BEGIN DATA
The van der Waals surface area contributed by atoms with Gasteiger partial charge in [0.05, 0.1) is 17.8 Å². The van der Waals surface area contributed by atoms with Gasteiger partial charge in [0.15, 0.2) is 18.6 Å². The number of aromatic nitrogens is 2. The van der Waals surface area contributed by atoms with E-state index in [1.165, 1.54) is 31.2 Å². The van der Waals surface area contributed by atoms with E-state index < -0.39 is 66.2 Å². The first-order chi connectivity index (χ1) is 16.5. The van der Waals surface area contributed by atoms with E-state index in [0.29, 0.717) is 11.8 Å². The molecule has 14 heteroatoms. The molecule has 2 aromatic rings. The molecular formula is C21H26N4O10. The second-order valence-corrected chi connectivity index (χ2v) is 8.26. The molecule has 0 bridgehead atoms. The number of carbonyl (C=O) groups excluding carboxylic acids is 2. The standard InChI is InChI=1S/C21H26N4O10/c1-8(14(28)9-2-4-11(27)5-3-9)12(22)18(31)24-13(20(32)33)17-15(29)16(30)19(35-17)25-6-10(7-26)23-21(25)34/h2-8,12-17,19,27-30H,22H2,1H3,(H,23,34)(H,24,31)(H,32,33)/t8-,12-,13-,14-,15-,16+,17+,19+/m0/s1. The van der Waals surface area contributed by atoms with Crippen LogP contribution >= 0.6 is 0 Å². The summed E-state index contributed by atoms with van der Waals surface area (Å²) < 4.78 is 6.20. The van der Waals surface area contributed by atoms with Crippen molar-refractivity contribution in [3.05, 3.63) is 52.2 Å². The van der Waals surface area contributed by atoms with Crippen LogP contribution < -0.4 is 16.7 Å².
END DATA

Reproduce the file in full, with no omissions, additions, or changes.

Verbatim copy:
The van der Waals surface area contributed by atoms with Gasteiger partial charge in [0.05, 0.1) is 17.8 Å². The van der Waals surface area contributed by atoms with Gasteiger partial charge in [0.15, 0.2) is 18.6 Å². The number of aromatic nitrogens is 2. The van der Waals surface area contributed by atoms with E-state index in [1.165, 1.54) is 31.2 Å². The van der Waals surface area contributed by atoms with E-state index < -0.39 is 66.2 Å². The first-order chi connectivity index (χ1) is 16.5. The van der Waals surface area contributed by atoms with E-state index in [0.29, 0.717) is 11.8 Å². The molecule has 14 heteroatoms. The molecule has 2 aromatic rings. The molecular formula is C21H26N4O10. The second-order valence-corrected chi connectivity index (χ2v) is 8.26. The molecule has 0 bridgehead atoms. The number of carbonyl (C=O) groups excluding carboxylic acids is 2. The standard InChI is InChI=1S/C21H26N4O10/c1-8(14(28)9-2-4-11(27)5-3-9)12(22)18(31)24-13(20(32)33)17-15(29)16(30)19(35-17)25-6-10(7-26)23-21(25)34/h2-8,12-17,19,27-30H,22H2,1H3,(H,23,34)(H,24,31)(H,32,33)/t8-,12-,13-,14-,15-,16+,17+,19+/m0/s1. The van der Waals surface area contributed by atoms with Crippen LogP contribution >= 0.6 is 0 Å². The summed E-state index contributed by atoms with van der Waals surface area (Å²) < 4.78 is 6.20. The van der Waals surface area contributed by atoms with Crippen molar-refractivity contribution in [3.05, 3.63) is 52.2 Å². The van der Waals surface area contributed by atoms with Crippen LogP contribution < -0.4 is 16.7 Å².